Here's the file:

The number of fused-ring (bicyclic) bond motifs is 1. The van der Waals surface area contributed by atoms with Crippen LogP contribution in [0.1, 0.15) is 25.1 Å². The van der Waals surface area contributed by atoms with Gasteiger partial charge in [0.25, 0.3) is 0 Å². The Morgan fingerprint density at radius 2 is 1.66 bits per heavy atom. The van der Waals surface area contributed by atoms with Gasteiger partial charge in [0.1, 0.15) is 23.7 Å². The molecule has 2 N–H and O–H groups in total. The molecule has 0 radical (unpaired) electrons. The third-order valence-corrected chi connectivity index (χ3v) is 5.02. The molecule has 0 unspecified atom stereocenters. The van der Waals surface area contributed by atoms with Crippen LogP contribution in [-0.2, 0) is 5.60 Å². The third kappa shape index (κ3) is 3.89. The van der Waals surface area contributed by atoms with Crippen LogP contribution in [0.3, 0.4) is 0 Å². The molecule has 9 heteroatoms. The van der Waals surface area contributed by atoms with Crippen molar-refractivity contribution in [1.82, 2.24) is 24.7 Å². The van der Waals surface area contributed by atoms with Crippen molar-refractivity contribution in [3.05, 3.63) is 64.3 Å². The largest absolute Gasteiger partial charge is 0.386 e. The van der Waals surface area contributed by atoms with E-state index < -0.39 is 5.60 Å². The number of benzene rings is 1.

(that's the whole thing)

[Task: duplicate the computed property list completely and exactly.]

The number of fused-ring (bicyclic) bond motifs is 1. The van der Waals surface area contributed by atoms with Crippen LogP contribution in [0.1, 0.15) is 25.1 Å². The van der Waals surface area contributed by atoms with Gasteiger partial charge in [0.25, 0.3) is 0 Å². The Morgan fingerprint density at radius 2 is 1.66 bits per heavy atom. The van der Waals surface area contributed by atoms with Gasteiger partial charge in [0.1, 0.15) is 23.7 Å². The molecule has 2 N–H and O–H groups in total. The molecule has 0 radical (unpaired) electrons. The third-order valence-corrected chi connectivity index (χ3v) is 5.02. The molecule has 0 unspecified atom stereocenters. The van der Waals surface area contributed by atoms with Crippen LogP contribution in [-0.2, 0) is 5.60 Å². The third kappa shape index (κ3) is 3.89. The van der Waals surface area contributed by atoms with Crippen LogP contribution in [0.3, 0.4) is 0 Å². The molecule has 9 heteroatoms. The van der Waals surface area contributed by atoms with Crippen molar-refractivity contribution in [1.82, 2.24) is 24.7 Å². The van der Waals surface area contributed by atoms with Crippen molar-refractivity contribution in [3.05, 3.63) is 64.3 Å². The largest absolute Gasteiger partial charge is 0.386 e. The van der Waals surface area contributed by atoms with E-state index < -0.39 is 5.60 Å². The number of benzene rings is 1.